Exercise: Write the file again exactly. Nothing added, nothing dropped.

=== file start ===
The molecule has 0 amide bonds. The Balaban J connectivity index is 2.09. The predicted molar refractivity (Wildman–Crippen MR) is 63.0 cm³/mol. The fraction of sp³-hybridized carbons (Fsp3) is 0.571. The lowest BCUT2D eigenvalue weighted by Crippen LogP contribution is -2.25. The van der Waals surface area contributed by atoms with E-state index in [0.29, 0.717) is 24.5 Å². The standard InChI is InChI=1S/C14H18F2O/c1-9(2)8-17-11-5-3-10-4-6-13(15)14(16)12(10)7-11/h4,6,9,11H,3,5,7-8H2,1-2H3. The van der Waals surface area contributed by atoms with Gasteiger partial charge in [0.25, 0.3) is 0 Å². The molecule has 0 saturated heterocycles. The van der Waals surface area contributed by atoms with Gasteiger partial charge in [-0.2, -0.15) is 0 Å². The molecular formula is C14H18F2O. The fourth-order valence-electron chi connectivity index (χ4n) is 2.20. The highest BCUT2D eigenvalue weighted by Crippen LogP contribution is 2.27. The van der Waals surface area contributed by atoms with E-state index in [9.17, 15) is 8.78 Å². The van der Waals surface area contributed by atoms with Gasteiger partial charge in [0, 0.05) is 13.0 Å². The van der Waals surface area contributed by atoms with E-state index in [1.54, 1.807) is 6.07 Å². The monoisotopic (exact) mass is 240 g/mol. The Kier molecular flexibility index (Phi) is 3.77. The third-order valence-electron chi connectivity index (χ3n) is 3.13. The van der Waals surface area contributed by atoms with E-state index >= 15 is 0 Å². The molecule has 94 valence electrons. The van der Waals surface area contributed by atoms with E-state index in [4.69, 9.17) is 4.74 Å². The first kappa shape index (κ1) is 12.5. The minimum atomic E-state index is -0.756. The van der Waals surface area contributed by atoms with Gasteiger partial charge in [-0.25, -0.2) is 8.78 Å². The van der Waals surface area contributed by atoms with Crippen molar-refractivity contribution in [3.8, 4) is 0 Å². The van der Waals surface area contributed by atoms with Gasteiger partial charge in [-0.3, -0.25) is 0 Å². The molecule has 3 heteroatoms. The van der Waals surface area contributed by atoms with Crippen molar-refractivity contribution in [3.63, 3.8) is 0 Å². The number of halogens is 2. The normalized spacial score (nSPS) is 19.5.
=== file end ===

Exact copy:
The molecule has 0 amide bonds. The Balaban J connectivity index is 2.09. The predicted molar refractivity (Wildman–Crippen MR) is 63.0 cm³/mol. The fraction of sp³-hybridized carbons (Fsp3) is 0.571. The lowest BCUT2D eigenvalue weighted by Crippen LogP contribution is -2.25. The van der Waals surface area contributed by atoms with E-state index in [0.29, 0.717) is 24.5 Å². The standard InChI is InChI=1S/C14H18F2O/c1-9(2)8-17-11-5-3-10-4-6-13(15)14(16)12(10)7-11/h4,6,9,11H,3,5,7-8H2,1-2H3. The van der Waals surface area contributed by atoms with Gasteiger partial charge in [0.25, 0.3) is 0 Å². The molecule has 0 saturated heterocycles. The van der Waals surface area contributed by atoms with Gasteiger partial charge in [-0.2, -0.15) is 0 Å². The molecular formula is C14H18F2O. The fourth-order valence-electron chi connectivity index (χ4n) is 2.20. The highest BCUT2D eigenvalue weighted by Crippen LogP contribution is 2.27. The van der Waals surface area contributed by atoms with E-state index in [9.17, 15) is 8.78 Å². The van der Waals surface area contributed by atoms with Gasteiger partial charge in [0, 0.05) is 13.0 Å². The van der Waals surface area contributed by atoms with E-state index in [1.54, 1.807) is 6.07 Å². The monoisotopic (exact) mass is 240 g/mol. The Kier molecular flexibility index (Phi) is 3.77. The third-order valence-electron chi connectivity index (χ3n) is 3.13. The van der Waals surface area contributed by atoms with E-state index >= 15 is 0 Å². The molecule has 94 valence electrons. The van der Waals surface area contributed by atoms with E-state index in [4.69, 9.17) is 4.74 Å². The first kappa shape index (κ1) is 12.5. The minimum atomic E-state index is -0.756. The van der Waals surface area contributed by atoms with Gasteiger partial charge in [-0.25, -0.2) is 8.78 Å². The van der Waals surface area contributed by atoms with Crippen molar-refractivity contribution in [3.8, 4) is 0 Å². The van der Waals surface area contributed by atoms with Gasteiger partial charge in [-0.3, -0.25) is 0 Å². The molecule has 3 heteroatoms. The van der Waals surface area contributed by atoms with Crippen molar-refractivity contribution in [3.63, 3.8) is 0 Å². The number of halogens is 2. The normalized spacial score (nSPS) is 19.5.